More Than Just a Little Shop

Hidden behind this Seaport bodega, a vintage speakeasy with vibrant drinks.


Ria Mittal

The interior of The Little Shop is characteristic of a typical New York bodega. However, an unsuspecting door leads to a secret speakeasy with drinks and a food menu. (Photo by Ria Mittal)

Ria Mittal, Staff Writer

Imagine craving Doritos on a night out and not having to leave the building to get them. I know that sounds like a dream, but thanks to The Little Shop in the Manhattan Seaport District, it can now be a reality. The Little Shop may seem like just an extra clean New York City bodega on the outside, but, once you enter, there’s a secret speakeasy in the back waiting to surprise you.

Since The Little Shop has been praised for its signature cocktails and speakeasy menu, I decided to bring along two friends of age to order and get a better idea of the full menu. We arrived at 8:30 p.m. on a Friday, not expecting a crowd. True to what we anticipated, the bodega seemed empty with only the cashier in sight. But once we crossed the aisles of slightly upscale convenience products, we were caught off guard by the hustle and bustle of the speakeasy, separated from the shop by a sliding door.

As we slid open the door, an extremely drunk older man stumbled out and asked if we knew there was “alcohol back there” and not just “a pizza place.” At the speakeasy, I was immediately struck by how authentic the decor looked — from the intricate floral wallpaper to the period light pieces and mirrors — it radiated an air of nostalgia. The size of the establishment was surprising, too. It seemed no bigger than a living room with a few couches here and there, and a bar along the wall

Considering the amount of space, the speakeasy was extremely crowded. We sat by the bar, where the bartender promptly greeted us with an explanation of the menu.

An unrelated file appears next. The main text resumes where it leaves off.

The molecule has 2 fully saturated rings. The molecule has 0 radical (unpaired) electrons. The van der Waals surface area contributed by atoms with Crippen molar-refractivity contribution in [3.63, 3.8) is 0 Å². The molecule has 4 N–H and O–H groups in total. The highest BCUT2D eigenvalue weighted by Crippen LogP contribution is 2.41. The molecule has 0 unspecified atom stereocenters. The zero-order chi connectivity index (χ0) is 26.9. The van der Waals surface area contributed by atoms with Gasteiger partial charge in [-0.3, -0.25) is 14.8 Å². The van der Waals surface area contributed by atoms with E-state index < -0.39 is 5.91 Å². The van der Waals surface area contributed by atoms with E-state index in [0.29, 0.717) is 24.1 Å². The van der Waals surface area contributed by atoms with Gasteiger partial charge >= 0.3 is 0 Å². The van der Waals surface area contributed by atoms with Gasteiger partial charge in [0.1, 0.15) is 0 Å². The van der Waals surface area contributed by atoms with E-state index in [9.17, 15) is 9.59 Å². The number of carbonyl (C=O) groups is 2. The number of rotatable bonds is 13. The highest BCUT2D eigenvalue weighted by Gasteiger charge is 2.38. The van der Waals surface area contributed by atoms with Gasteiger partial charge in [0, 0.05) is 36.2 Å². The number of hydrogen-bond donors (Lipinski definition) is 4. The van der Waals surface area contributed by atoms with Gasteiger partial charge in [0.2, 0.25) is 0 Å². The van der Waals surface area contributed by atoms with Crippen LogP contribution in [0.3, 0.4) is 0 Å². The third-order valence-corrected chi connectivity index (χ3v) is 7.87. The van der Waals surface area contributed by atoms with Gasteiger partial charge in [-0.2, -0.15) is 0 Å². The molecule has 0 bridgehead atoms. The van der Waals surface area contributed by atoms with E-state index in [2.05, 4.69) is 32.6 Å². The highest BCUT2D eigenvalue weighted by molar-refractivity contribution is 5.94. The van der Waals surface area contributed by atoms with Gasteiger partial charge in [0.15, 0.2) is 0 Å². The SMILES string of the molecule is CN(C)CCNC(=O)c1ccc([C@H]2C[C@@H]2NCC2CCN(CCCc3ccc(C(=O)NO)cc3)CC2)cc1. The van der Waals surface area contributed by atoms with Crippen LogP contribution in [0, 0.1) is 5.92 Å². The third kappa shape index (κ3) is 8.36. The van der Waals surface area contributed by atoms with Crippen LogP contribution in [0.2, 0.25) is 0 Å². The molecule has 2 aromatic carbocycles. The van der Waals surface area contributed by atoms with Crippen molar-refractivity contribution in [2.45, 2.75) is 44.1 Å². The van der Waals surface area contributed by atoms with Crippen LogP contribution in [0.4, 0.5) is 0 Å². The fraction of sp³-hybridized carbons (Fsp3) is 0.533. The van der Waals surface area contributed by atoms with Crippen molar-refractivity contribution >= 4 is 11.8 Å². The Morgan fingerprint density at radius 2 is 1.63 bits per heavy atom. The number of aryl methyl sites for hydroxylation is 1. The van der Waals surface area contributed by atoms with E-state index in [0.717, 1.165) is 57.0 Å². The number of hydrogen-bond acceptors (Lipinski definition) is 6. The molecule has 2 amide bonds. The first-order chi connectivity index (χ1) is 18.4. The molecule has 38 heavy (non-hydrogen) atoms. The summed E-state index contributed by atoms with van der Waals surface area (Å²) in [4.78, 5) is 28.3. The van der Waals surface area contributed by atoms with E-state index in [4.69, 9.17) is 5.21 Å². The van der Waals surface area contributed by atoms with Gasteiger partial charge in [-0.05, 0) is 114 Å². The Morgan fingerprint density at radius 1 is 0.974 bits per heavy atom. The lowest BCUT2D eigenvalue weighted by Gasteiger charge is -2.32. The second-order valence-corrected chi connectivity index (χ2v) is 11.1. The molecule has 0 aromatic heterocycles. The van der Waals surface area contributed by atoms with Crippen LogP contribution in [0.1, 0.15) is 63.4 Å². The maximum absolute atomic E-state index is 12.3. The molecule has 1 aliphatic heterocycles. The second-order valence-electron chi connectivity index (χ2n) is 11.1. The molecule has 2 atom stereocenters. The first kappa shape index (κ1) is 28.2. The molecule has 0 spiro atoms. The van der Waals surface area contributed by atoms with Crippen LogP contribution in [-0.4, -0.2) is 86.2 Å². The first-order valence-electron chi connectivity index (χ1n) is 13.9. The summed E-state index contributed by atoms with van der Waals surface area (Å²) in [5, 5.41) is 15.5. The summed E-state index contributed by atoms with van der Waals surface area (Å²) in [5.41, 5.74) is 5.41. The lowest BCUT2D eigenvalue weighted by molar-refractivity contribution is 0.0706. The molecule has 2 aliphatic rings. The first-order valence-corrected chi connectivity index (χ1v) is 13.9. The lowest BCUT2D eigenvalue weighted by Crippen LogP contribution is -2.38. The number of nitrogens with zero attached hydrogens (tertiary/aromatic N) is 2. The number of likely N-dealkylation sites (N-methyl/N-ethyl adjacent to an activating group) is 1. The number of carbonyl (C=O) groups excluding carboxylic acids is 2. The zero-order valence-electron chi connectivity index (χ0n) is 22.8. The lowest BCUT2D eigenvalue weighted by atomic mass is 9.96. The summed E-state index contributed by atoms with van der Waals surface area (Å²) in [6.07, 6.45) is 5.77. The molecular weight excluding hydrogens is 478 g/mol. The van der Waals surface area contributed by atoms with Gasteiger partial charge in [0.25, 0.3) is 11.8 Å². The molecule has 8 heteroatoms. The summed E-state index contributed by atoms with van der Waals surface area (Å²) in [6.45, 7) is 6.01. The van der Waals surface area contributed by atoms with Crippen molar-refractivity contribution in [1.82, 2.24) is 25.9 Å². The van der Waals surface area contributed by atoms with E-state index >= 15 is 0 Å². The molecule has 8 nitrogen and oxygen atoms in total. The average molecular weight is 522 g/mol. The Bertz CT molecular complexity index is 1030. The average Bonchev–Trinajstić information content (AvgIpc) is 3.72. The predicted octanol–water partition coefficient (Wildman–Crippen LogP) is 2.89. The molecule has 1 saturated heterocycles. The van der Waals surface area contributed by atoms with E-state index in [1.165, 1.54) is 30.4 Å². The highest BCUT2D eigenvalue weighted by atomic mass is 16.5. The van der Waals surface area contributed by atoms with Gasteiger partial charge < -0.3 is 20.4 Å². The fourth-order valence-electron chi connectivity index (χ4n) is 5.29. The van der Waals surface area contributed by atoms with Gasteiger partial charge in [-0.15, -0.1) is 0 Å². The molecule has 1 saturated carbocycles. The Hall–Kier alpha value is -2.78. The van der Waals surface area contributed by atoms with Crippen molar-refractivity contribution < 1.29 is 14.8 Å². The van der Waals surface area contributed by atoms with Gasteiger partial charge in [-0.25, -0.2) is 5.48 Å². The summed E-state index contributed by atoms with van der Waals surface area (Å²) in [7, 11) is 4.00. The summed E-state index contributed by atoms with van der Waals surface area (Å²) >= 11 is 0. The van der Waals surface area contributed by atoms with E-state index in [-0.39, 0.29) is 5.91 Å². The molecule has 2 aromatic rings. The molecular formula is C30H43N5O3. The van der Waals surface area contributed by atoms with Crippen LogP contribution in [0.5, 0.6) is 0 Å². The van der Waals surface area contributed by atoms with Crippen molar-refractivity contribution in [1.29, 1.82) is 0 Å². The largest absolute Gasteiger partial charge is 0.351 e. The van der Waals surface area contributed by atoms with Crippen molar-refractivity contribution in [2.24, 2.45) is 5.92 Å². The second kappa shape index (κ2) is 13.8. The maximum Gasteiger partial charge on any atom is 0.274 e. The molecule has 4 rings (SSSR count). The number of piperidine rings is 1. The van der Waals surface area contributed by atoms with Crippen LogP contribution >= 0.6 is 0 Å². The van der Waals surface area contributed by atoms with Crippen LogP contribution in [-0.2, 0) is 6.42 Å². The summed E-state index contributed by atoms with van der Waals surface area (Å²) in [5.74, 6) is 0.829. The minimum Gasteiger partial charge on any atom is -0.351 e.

The drinks we ordered were named the Turmeric, the Celery and the Strawberry, three of their bestsellers, and they all came out looking vibrant. My friend found the flavor of the Turmeric to be different than anything they’d every tried while I had to settle for being impressed by the presentation. The dark red garnish and the antique cup it was served in supported the vintage vibe of the place.

Satisfied with the drinks, we moved onto the speakeasy’s “Bites” menu, which turned out to be not very vegetarian-friendly. There were only “try” dishes that a vegetarian or a vegan could eat. In the meantime, my friends felt confused by the variety of cuisines offered; it felt like the speakeasy was trying to do too much and, yet, wasn’t doing enough at the same time. We settled on the Pepa Goat for me, which was literally just tiny peppers stuffed with goat cheese, and the Duck Dumplings for them. Though served on beautiful plates, both dishes fell flat. The Pepa Goat was pretty underwhelming, and my friends found the texture of the meat in the duck dumplings unusual but enjoyed the curry it was served in, not to mention they weren’t pleased with getting only three dumplings for $13.

Disregarding the disappointing culinary experience, the drinks and the overall feel of the place sufficed for a good time. My friends and I enjoyed the juxtaposition of the vintage design to the modern, upbeat music. The age of the customers varied widely, from college kids like us to an older crowd of middle-aged New Yorkers. I would definitely recommend The Little Shop for a casual night out or even for a first Tinder date you don’t want to invite over, but make sure to pick up some Doritos on your way out instead of navigating the expensive dining menu.

A version of this article appeared in the Monday, Feb. 10, 2020 print edition. Email Ria Mittal at [email protected]